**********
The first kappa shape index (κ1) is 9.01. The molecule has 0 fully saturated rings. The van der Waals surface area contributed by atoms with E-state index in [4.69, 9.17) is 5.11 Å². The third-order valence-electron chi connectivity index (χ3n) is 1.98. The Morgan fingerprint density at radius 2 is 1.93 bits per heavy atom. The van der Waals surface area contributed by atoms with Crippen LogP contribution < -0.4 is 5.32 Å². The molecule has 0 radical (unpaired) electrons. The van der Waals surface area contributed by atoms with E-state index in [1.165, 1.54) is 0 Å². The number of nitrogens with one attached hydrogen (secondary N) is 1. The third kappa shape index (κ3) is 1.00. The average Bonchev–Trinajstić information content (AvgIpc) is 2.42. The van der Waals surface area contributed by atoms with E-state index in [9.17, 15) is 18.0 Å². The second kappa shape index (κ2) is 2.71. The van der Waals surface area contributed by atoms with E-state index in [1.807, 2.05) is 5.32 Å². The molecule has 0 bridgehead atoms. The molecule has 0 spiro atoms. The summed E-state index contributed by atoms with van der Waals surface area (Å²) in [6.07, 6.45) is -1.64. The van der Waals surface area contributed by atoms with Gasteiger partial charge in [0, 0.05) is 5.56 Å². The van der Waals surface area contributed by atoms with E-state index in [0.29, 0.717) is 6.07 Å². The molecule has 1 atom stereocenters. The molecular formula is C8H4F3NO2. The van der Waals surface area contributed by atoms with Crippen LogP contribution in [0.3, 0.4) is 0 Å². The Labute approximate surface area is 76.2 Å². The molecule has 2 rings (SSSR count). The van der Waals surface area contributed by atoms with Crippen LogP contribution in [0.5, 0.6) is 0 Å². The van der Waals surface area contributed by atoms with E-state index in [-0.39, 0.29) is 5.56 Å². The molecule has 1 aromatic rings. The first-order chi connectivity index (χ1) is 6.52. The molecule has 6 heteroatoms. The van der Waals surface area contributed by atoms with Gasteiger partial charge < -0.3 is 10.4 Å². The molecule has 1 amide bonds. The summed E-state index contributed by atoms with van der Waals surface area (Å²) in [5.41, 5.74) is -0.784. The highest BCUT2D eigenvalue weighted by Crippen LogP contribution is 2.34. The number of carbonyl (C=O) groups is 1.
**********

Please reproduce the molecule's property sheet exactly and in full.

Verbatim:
The first kappa shape index (κ1) is 9.01. The molecule has 0 fully saturated rings. The van der Waals surface area contributed by atoms with E-state index in [4.69, 9.17) is 5.11 Å². The third-order valence-electron chi connectivity index (χ3n) is 1.98. The Morgan fingerprint density at radius 2 is 1.93 bits per heavy atom. The van der Waals surface area contributed by atoms with Crippen LogP contribution < -0.4 is 5.32 Å². The molecule has 0 radical (unpaired) electrons. The van der Waals surface area contributed by atoms with E-state index in [1.165, 1.54) is 0 Å². The number of nitrogens with one attached hydrogen (secondary N) is 1. The third kappa shape index (κ3) is 1.00. The average Bonchev–Trinajstić information content (AvgIpc) is 2.42. The van der Waals surface area contributed by atoms with E-state index in [9.17, 15) is 18.0 Å². The second kappa shape index (κ2) is 2.71. The van der Waals surface area contributed by atoms with E-state index in [1.807, 2.05) is 5.32 Å². The molecule has 0 bridgehead atoms. The molecule has 0 spiro atoms. The summed E-state index contributed by atoms with van der Waals surface area (Å²) in [6.07, 6.45) is -1.64. The van der Waals surface area contributed by atoms with Gasteiger partial charge in [0, 0.05) is 5.56 Å². The van der Waals surface area contributed by atoms with E-state index in [0.29, 0.717) is 6.07 Å². The molecule has 1 atom stereocenters. The molecular formula is C8H4F3NO2. The van der Waals surface area contributed by atoms with Crippen LogP contribution in [0.3, 0.4) is 0 Å². The Labute approximate surface area is 76.2 Å². The molecule has 2 rings (SSSR count). The van der Waals surface area contributed by atoms with Crippen LogP contribution in [0.5, 0.6) is 0 Å². The van der Waals surface area contributed by atoms with E-state index in [-0.39, 0.29) is 5.56 Å². The molecule has 1 aromatic rings. The first-order chi connectivity index (χ1) is 6.52. The molecule has 6 heteroatoms. The van der Waals surface area contributed by atoms with Gasteiger partial charge < -0.3 is 10.4 Å². The molecule has 1 amide bonds. The summed E-state index contributed by atoms with van der Waals surface area (Å²) in [5.41, 5.74) is -0.784. The highest BCUT2D eigenvalue weighted by Crippen LogP contribution is 2.34. The number of carbonyl (C=O) groups is 1.